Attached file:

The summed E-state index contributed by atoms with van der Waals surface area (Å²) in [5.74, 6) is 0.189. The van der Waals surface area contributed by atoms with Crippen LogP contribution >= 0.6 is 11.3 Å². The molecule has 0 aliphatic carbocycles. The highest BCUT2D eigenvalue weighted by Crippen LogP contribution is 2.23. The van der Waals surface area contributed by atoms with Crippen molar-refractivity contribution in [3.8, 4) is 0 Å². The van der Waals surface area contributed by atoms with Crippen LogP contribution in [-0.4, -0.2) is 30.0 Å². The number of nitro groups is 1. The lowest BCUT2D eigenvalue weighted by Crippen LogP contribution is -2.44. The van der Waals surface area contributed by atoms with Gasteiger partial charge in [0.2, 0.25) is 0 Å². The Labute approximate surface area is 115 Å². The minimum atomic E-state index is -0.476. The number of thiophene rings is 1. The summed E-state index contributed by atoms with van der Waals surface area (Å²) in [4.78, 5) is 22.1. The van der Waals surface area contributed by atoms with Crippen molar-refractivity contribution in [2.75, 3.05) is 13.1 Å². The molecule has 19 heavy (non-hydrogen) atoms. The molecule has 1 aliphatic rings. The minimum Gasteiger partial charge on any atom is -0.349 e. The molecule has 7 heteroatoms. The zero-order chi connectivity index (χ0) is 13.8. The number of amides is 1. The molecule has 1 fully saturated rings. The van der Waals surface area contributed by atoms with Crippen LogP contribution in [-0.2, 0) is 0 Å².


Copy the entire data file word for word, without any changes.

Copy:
The summed E-state index contributed by atoms with van der Waals surface area (Å²) in [5.74, 6) is 0.189. The van der Waals surface area contributed by atoms with Crippen LogP contribution >= 0.6 is 11.3 Å². The molecule has 0 aliphatic carbocycles. The highest BCUT2D eigenvalue weighted by Crippen LogP contribution is 2.23. The van der Waals surface area contributed by atoms with Crippen molar-refractivity contribution in [3.8, 4) is 0 Å². The van der Waals surface area contributed by atoms with Crippen LogP contribution in [-0.4, -0.2) is 30.0 Å². The number of nitro groups is 1. The lowest BCUT2D eigenvalue weighted by Crippen LogP contribution is -2.44. The van der Waals surface area contributed by atoms with Gasteiger partial charge in [0.2, 0.25) is 0 Å². The Labute approximate surface area is 115 Å². The minimum atomic E-state index is -0.476. The number of thiophene rings is 1. The summed E-state index contributed by atoms with van der Waals surface area (Å²) in [4.78, 5) is 22.1. The van der Waals surface area contributed by atoms with Crippen molar-refractivity contribution in [2.75, 3.05) is 13.1 Å². The molecule has 19 heavy (non-hydrogen) atoms. The molecule has 1 aliphatic rings. The minimum Gasteiger partial charge on any atom is -0.349 e. The molecule has 7 heteroatoms. The zero-order chi connectivity index (χ0) is 13.8. The number of amides is 1. The molecule has 1 fully saturated rings. The van der Waals surface area contributed by atoms with Crippen LogP contribution in [-0.2, 0) is 0 Å².